To take down or not to take down? To make the appropriate decision, you must first prioritise the websites that have been causing most harm to your brand over those of lesser urgency. If you identify a counterfeit trader or network with a high volume of sales, do not assume that it will simply stop trading when you shut down one online store or marketplace listing. These traders are making money and will seek other means to promote their goods. Therefore, your strategy must be multi-layered: combine online monitoring with offline investigations to make a difference.
Figure 1: Prioritisation chart
However, when many infringers and counterfeit products are present, where do you start? How do you best allocate resources and how do you decide whether a trader is worth investigating or whether a relatively simple takedown notice will instead suffice? To quantify this, you will need a standardised approach and model that enables you to prioritise. Consider using a prioritisation chart to calculate a precise threat rating per sales channel and prioritise your allocated resources to target the high-volume traders.
A prioritisation chart will help you to gain a better understanding of the priorities and focus areas. Where this takes the form of a radar chart (see Figure 1), it is easy to assess and select the risk areas. Select five or more radar points to calculate a prioritisation score. Per radar point, the score’s weighting may differ depending on your branch, product, resources and requirements. The following points (which can be adjusted and added to, depending on your strategy) should be used for a basic model:
- online presence;
- estimated stock; and
- estimated sales.
When monitoring infringement across different sectors, it is vital to connect data points such as phone numbers, email addresses and other digital fingerprints automatically. This enables you to get an overview of all marketplaces, social media accounts and online stores that an infringer is using to generate sales of counterfeit goods.
Besides the number of platforms used, the ‘look and feel’ factor can also be taken into account. When infringers are using your imagery to deceive and mislead consumers, the priority should be higher. The selection of counterfeit products for sale is also important: if they are copies of products from a new collection which are important to the business, you should focus on them first.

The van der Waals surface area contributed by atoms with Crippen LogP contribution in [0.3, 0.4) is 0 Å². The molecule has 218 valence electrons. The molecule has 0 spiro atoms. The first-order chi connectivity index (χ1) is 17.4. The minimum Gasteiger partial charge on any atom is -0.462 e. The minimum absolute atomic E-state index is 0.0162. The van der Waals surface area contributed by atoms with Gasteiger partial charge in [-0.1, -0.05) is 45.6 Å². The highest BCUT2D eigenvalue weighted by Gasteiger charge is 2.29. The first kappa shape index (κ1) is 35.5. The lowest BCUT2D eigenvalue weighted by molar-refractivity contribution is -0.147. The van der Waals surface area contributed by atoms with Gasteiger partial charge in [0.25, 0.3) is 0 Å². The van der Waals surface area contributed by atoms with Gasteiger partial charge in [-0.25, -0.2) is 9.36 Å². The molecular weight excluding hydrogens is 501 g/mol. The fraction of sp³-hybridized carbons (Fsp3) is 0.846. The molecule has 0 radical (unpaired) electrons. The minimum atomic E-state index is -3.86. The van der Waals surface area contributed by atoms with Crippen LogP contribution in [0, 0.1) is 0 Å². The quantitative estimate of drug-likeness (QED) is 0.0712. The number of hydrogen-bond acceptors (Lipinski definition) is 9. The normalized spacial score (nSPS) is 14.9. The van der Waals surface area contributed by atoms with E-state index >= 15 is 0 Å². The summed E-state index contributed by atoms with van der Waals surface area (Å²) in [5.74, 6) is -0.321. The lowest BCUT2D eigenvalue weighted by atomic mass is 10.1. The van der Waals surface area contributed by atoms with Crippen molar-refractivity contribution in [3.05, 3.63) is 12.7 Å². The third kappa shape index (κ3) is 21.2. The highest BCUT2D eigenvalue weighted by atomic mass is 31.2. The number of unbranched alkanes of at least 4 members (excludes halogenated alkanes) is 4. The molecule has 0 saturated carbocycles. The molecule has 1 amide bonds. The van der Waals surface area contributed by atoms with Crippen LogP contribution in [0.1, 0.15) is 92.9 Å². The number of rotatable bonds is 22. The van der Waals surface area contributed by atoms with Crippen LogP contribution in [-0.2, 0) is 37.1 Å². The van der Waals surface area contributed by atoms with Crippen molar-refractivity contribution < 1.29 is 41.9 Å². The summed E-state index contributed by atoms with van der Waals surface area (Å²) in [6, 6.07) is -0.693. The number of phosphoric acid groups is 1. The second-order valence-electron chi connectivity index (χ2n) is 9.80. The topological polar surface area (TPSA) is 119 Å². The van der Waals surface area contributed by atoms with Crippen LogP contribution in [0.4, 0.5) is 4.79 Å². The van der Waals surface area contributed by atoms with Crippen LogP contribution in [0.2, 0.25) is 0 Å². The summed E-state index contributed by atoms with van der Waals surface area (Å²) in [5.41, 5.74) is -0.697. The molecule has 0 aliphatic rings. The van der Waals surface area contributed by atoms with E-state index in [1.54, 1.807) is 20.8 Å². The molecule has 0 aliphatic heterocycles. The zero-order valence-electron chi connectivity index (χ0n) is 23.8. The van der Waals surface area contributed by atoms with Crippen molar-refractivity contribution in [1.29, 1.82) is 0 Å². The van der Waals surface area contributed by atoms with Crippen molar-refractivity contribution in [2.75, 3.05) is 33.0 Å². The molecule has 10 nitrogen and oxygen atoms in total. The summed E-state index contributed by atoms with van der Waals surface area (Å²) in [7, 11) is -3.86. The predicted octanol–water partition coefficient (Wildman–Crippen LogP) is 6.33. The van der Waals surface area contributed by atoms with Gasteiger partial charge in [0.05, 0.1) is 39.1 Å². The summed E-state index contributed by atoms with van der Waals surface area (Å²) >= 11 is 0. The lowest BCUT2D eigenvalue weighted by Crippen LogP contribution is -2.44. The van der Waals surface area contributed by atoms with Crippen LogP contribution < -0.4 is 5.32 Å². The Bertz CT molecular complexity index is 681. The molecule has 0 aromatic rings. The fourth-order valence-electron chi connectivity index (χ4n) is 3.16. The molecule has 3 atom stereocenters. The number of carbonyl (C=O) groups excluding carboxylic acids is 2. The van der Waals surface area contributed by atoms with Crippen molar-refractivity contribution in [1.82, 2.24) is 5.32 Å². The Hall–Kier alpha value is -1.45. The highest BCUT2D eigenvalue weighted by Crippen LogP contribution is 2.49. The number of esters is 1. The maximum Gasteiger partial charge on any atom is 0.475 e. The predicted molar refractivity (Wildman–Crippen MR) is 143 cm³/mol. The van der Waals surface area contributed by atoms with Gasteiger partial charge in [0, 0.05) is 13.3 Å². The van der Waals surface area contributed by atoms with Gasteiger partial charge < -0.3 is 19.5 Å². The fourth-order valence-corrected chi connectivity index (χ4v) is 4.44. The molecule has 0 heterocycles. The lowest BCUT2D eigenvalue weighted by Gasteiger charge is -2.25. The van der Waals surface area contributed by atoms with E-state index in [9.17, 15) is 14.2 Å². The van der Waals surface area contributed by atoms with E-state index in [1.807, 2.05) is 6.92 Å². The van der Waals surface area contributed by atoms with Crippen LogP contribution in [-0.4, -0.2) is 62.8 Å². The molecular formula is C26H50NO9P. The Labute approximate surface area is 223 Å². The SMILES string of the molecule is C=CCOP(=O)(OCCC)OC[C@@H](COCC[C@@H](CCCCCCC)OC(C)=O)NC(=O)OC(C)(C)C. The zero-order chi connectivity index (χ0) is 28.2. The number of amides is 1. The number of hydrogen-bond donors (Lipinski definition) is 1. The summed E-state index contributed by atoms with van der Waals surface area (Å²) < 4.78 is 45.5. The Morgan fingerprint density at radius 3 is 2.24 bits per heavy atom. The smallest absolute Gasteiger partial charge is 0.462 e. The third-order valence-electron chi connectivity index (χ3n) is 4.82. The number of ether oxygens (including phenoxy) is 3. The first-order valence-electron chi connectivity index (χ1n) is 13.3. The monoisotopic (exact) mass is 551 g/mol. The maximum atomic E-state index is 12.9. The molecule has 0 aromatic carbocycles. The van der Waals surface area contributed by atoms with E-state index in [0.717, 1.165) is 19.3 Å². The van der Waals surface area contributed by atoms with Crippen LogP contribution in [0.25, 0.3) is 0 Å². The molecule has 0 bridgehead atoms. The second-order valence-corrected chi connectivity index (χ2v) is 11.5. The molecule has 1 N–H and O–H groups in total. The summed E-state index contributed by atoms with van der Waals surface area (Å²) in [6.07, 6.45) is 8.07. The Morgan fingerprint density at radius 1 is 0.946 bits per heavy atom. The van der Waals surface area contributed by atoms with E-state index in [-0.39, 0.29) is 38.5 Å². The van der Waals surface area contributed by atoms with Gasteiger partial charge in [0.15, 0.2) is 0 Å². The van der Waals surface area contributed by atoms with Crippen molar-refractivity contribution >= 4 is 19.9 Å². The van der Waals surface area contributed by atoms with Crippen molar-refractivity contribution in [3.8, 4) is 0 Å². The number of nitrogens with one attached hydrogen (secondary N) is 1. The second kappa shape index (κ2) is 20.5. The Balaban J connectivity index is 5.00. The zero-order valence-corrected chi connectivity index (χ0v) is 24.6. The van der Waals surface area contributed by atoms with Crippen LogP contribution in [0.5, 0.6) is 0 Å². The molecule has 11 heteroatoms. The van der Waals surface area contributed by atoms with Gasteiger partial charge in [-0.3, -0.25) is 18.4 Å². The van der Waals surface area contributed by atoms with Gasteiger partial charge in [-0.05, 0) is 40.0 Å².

Use pricing to pinpoint trader in supply chain
As well as being one of the first indicators that products are counterfeit, pricing can be used to determine priority. The price of an item can provide insight into the position of the trader in the supply chain. As a brand, it is important to know the prices on the black market, from the factory to the end consumer. Each trader in the supply chain will have a mark-up; with that intelligence, you can estimate where a trader is situated in the chain. The factory or importer will not always be visible online; however, by using pricing, you can find its most direct visible clients. Start investigating the traders that are close to the source.
Pricing can also be examined from a consumer perspective. If a new designer bag is sold for $50, the consumer is more likely to be aware of the fraud. However, when the price of the same fake designer bag does not differ from the retail price, the consumer is more likely to be misled. Your brand reputation can thus be seriously damaged.
The location of the trader must be taken into account, bearing in mind your IP rights coverage and local legislation. A strategy focusing on online stores that are hosted in the United States is likely to be more effective than one focusing on Russian-hosted online stores. Is the host country a priority market for the business? How easy is it to organise a raid in cooperation with local authorities? Is a brick-and-mortar store connected to the trader? Can reimbursements be collected from the infringer and what are the chances of success? The relevant questions (and their answers) will differ depending on the brand.